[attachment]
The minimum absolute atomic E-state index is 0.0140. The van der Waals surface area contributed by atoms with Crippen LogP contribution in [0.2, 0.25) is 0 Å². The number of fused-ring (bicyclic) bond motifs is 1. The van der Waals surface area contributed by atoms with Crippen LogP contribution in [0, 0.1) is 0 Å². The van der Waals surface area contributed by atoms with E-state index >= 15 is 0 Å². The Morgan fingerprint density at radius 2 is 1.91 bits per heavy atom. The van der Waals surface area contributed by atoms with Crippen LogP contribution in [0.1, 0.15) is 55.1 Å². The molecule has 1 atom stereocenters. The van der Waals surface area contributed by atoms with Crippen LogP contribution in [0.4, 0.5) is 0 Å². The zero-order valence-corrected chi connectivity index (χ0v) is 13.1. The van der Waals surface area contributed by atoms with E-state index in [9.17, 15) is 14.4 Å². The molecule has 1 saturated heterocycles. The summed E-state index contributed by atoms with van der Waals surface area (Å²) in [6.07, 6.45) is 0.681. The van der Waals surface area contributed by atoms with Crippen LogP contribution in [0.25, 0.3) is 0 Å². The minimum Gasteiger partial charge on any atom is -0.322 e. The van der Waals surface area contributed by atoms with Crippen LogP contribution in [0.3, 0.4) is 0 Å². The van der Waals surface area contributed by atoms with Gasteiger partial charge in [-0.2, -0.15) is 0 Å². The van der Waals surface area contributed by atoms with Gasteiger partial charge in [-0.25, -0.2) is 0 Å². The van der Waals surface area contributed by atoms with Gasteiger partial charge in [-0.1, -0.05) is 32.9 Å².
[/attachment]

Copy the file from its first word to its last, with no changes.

The minimum absolute atomic E-state index is 0.0140. The van der Waals surface area contributed by atoms with Crippen LogP contribution in [0.2, 0.25) is 0 Å². The number of fused-ring (bicyclic) bond motifs is 1. The van der Waals surface area contributed by atoms with Crippen LogP contribution in [0, 0.1) is 0 Å². The van der Waals surface area contributed by atoms with E-state index >= 15 is 0 Å². The Morgan fingerprint density at radius 2 is 1.91 bits per heavy atom. The van der Waals surface area contributed by atoms with Crippen LogP contribution in [0.1, 0.15) is 55.1 Å². The molecule has 1 atom stereocenters. The van der Waals surface area contributed by atoms with Crippen LogP contribution in [0.4, 0.5) is 0 Å². The zero-order valence-corrected chi connectivity index (χ0v) is 13.1. The van der Waals surface area contributed by atoms with E-state index in [9.17, 15) is 14.4 Å². The molecule has 1 saturated heterocycles. The summed E-state index contributed by atoms with van der Waals surface area (Å²) in [6.07, 6.45) is 0.681. The van der Waals surface area contributed by atoms with Crippen LogP contribution in [0.25, 0.3) is 0 Å². The minimum Gasteiger partial charge on any atom is -0.322 e. The van der Waals surface area contributed by atoms with Crippen LogP contribution in [0.3, 0.4) is 0 Å². The van der Waals surface area contributed by atoms with Gasteiger partial charge in [-0.2, -0.15) is 0 Å². The van der Waals surface area contributed by atoms with Gasteiger partial charge in [-0.25, -0.2) is 0 Å². The van der Waals surface area contributed by atoms with Gasteiger partial charge in [-0.1, -0.05) is 32.9 Å².